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November 21, 2014

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One who knew Garth Brooks before fame says he’s still the same

Garth Brooks to perform at Wynn

Entertainer Garth Brooks, left, and Wynn Resorts CEO Steve Wynn announce a deal during a news conference in the Encore Theater at the Wynn Las Vegas hotel-casino Thursday, Oct. 15, 2009. The arrangement will bring Brooks out of retirement for a series of special performances in the theater. Launch slideshow »

If You Go

  • Who: Garth Brooks
  • When: 8 p.m. Dec. 11 and 13, 8 and 10:30 p.m. Dec. 12
  • Where: Encore Theatre, Wynn Las Vegas
  • Tickets: $125; 770-6469
  • Also: Jan. 1-3 and 22-24, Feb. 12-14 and 26-28

Beyond the Sun

Country superstar Garth Brooks could fly to Paris for dinner at Le Cinq, but he prefers to drive down the road to Taco Bueno.

He and wife, Trisha Yearwood, also frequent Braum’s Ice Cream parlor near their home in Owasso, Okla.

Since Brooks stepped out of the spotlight in 2001, the down-to-earth entertainer has spent most of his time at his ranch near Tulsa, keeping his promise to raise his three daughters.

So when Brooks popped up last week to announce he was coming out of retirement for a five-year headlining deal at Wynn Las Vegas, it seemed a good time to call the music critic who first predicted Brooks would become a star and ask him: Is Garth Brooks — all “Aw shucks” and “Hey there, Miss Nancy” — for real?

“He has been unfailingly nice every encounter I’ve had with him and he doesn’t have to be,” says John Wooley, former entertainment writer at the Tulsa World. “I hear that again and again. People see him and Trish out at local restaurants all the time and he is unfailingly nice.

“I’m sure he’s besieged all the time. He’s as genuine as he can be.”

So maybe it makes sense that it will be just Brooks and an acoustic guitar when he opens at the Encore Theatre in December. And maybe Steve Wynn wasn’t kidding when he said he had to buy him a private jet so Brooks can be back home in Oklahoma when the kids wake up on school days.

Maybe success hasn’t spoiled the man who burst onto the music scene with “Much Too Young (To Feel This Damn Old),” and went onto to sell more than 128 million records and fill stadiums with concerts that resembled rock spectacles.

Wooley recalls seeing Brooks perform at Tulsa City Limits country music club in 1989. He’d honed his act while he was a student at Oklahoma State University, playing the bars in Stillwater.

“I saw the show and it knocked me out. I thought it was really terrific and said so,” Wooley says from his home in Foyil, northeast of Tulsa. “I was the first person to say in print that he was going to be the next big thing in country music.”

At a local Rotary Club event last year, Wooley says, Brooks told him that he’d carried that review in his wallet for years.

Wooley watched his prediction come true. The money rolled in, the shows got bigger and Brooks became a superstar. But the 47-year-old singer has remained true to himself, Wooley says.

“The personality I saw on that stage that first night when I wrote about him — the personality, the charisma, the contact he had with the audience, the almost manic quality in that show — hasn’t really changed all that much.”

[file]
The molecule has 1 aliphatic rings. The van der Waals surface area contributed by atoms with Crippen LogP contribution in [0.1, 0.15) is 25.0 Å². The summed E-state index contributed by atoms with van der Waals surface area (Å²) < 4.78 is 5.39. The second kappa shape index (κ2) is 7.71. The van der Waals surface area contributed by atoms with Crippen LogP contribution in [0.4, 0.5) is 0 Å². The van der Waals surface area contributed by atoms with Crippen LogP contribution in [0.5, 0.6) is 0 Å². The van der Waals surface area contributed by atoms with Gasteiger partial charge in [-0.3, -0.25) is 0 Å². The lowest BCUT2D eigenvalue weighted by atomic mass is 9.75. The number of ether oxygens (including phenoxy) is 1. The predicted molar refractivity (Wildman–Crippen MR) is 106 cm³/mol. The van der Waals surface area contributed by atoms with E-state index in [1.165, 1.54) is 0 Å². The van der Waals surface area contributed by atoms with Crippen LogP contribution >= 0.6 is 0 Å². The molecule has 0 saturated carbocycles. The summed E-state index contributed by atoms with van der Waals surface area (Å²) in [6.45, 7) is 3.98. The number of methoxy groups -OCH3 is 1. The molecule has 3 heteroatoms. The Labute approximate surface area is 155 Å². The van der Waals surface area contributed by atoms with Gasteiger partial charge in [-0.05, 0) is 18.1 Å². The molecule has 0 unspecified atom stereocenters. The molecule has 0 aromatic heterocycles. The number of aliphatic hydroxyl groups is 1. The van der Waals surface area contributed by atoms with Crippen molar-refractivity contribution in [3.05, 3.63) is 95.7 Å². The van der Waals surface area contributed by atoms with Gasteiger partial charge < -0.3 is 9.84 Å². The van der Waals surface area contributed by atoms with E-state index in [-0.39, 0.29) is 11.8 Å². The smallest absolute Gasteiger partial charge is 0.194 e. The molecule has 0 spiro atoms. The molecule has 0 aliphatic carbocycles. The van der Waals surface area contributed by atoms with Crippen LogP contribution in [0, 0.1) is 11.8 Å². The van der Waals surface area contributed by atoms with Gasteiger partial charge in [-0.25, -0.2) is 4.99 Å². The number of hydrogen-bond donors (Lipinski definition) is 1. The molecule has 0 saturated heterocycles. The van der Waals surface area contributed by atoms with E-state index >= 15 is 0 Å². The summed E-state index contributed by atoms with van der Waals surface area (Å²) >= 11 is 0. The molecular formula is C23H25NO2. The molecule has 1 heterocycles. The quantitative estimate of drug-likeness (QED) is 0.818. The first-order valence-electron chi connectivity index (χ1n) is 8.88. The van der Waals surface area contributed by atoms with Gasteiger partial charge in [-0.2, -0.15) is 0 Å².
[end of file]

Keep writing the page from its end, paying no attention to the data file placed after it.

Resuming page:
“Each decade has a pop music artist who defines it,” Wooley says. “In the ’50s it was Elvis; the ’60s, the Beatles; the ’70s, Elton John; the ’80s, Michael Jackson.

“It was Garth in the ’90s. He was the biggest thing in popular music in the ’90s and he handled that better than any other superstar. I don’t think anyone could handle it better in terms of staying as genuine as he could.”

Brooks came along at the right time with a new product, Wooley says.

“He’s a good songwriter, a good performer, all of these things,” he says. Country singer “Don White said one time you can starve to death just as easily being ahead of your time as you can being behind it. I think Garth hit his time exactly right. He did something different.

“You go back to his days in Stillwater. He’d sit up there with his guitar and take requests — someone would request a George Jones song and he would play that, someone would request a James Taylor song and he would play that, someone would request a Kiss song and he would play that.

“He brought all of that kind of music together — pop, rock and country. Plus he has a real knack of writing and performing songs that get right to the root of everyday emotions. With all those things together, he was something different. He was in the right place at the right time and he has real talent.”

And Brooks is a savvy marketer.

“You’ve got to remember he has a degree in advertising,” says Wooley, who now teaches at Brooks’ alma mater, Oklahoma State. “I tell the students that in advertising and marketing the primary dictum is you have to continue to reinvent yourself in order to keep yourself before the public eye. That’s why Campbell’s Soup has to change labels every once in a while.

“That’s what Garth does. He continually brings attention to himself by doing something new. That’s really smart.”

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